 Lecture 10:
 Component Test and Verification
 Testbench
 Testbench Techniques

 Design Verification

 Assertion Verification

 Text Based Testbenches

Verilog Digital System Design


January 2006 Copyright Z. Navabi, 2006 13
Course Description
and Policy
 Lecture 11:
 Detailed Modeling
 Switch Level Modeling
 Strength Modeling

 MOS, CMOS

 Dynamic and static flip-flops

Verilog Digital System Design


January 2006 Copyright Z. Navabi, 2006 14
Course Description
 Lecture 12:
and Policy
 RT Level Design and Test
 Sequential Multiplier
 von Neumann Computer Model
 Lecture 13:
 RT Level Design and Test
 CPU Design and Test
 Processor RTL Architecture
 CPU Testing
 Text Based Testing
 Lecture 14:
 Processor Devices
 Cache
 Serial Interface
 DMA

Verilog Digital System Design


January 2006 Copyright Z. Navabi, 2006 15
Book Chapters
 Chap. 1 gives an overview of digital design process and the use of
hardware description languages in this process. Simulation, synthesis,
formal verification and assertion verification are discussed in this
chapter.

 Chap. 2 shows various ways hardware components can be


described in Verilog. The purpose of this chapter is to give the reader a
general overview of the Verilog language.

 Chap. 3 discusses the complete Verilog language structure. The


focus of the chapter is more on the linguistic issues and not on
modeling hardware components. A general understanding of the
language is necessary before it can be used for hardware modeling.
Writing Verilog for describing hardware is discussed in the chapters
that follow this chapter.

Verilog Digital System Design


January 2006 Copyright Z. Navabi, 2006 16
Book Chapters
 Chap. 4 starts with gates and ends with high level
Verilog constructs for description of combinational
circuits. Concurrency and timing will be discussed in the
examples of this chapter. Except for specification of
timing parameters, codes discussed in this chapter are
synthesizable. A section in this chapter presents rules for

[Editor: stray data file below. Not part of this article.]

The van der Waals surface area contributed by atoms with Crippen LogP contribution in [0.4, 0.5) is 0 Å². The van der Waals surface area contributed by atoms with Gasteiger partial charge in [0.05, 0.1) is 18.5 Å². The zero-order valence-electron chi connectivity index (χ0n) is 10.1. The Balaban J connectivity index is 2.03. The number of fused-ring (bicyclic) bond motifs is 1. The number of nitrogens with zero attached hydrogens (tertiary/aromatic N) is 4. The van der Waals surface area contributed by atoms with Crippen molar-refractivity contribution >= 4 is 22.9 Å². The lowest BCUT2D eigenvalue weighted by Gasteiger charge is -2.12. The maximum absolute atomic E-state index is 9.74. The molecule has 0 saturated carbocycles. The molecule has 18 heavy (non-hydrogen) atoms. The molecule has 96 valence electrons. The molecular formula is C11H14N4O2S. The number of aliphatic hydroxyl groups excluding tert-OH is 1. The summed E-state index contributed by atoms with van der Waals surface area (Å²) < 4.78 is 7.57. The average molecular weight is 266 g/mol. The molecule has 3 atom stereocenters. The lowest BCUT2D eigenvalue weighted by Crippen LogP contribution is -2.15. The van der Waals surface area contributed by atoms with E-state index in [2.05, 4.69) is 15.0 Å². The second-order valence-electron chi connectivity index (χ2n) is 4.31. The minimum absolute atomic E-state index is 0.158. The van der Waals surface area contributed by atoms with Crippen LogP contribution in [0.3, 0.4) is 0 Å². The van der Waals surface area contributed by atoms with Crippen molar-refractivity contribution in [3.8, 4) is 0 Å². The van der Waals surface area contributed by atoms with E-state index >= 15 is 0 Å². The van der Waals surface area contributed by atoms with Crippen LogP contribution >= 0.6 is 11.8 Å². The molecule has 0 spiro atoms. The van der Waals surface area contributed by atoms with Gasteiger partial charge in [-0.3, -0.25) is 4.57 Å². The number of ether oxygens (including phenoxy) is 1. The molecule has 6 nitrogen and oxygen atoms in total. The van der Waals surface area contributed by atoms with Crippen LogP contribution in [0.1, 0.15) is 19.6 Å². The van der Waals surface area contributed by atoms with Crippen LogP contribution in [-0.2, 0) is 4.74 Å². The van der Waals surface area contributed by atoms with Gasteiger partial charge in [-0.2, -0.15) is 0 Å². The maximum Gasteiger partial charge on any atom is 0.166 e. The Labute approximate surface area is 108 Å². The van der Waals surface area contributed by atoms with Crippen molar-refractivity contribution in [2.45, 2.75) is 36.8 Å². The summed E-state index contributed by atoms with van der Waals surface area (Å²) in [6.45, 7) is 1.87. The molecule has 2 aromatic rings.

writing synthesizable combinational circuits.
 Chap. 5 discusses modeling and description of
sequential circuits in Verilog. The chapter begins with
models of memory and shows how they can be specified in
Verilog. Registers, counters, and state machines are
discussed in this chapter. A section in this chapter presents
rules for writing synthesizable sequential circuits.

Verilog Digital System Design


January 2006 Copyright Z. Navabi, 2006 17
Book Chapters
 Chap. 6 is on writing testbenches in Verilog. The
previous two chapters discussed Verilog from a hardware
design point of view, and this chapter shows how
components described as such can be tested. We talk
about data generation, response analysis, and assertion
verification.
 Chap. 7 covers switch level modeling and detailed
representation of signals in Verilog. This material is geared
more for those using Verilog as a modeling language and
less for designers. VLSI structures can be described by
Verilog constructs discussed here.

Verilog Digital System Design


January 2006 Copyright Z. Navabi, 2006 18
Book Chapters
 Chap. 8 shows complete RTL design
flow, from problem specification to test. We
show several complete examples that take
advantage of material of Chapters 4, 5, and
6 for description, simulation, verification,
and synthesis of digital systems. Examples
in this chapter take advantage of text IO
facilities of Verilog for storing test data and
circuit responses.

Verilog Digital System Design


January 2006 Copyright Z. Navabi, 2006 19
Book Chapters
 Appendix A shows Verilog keywords.
 Appendix B lists commonly used system tasks and briefly
describes each task.
 Appendix C lists Verilog compiler directives and explains
their use.
 Appendix D presents the standard IEEE Verilog HDL
syntax. Language constructs terminals and non-terminals
are presented here in a formal grammar representation.
 Appendix E presents the OVL assertion monitors. After a
brief description of each assertion monitor its parameters
and arguments are explained.

Verilog Digital System Design


January 2006 Copyright Z. Navabi, 2006 20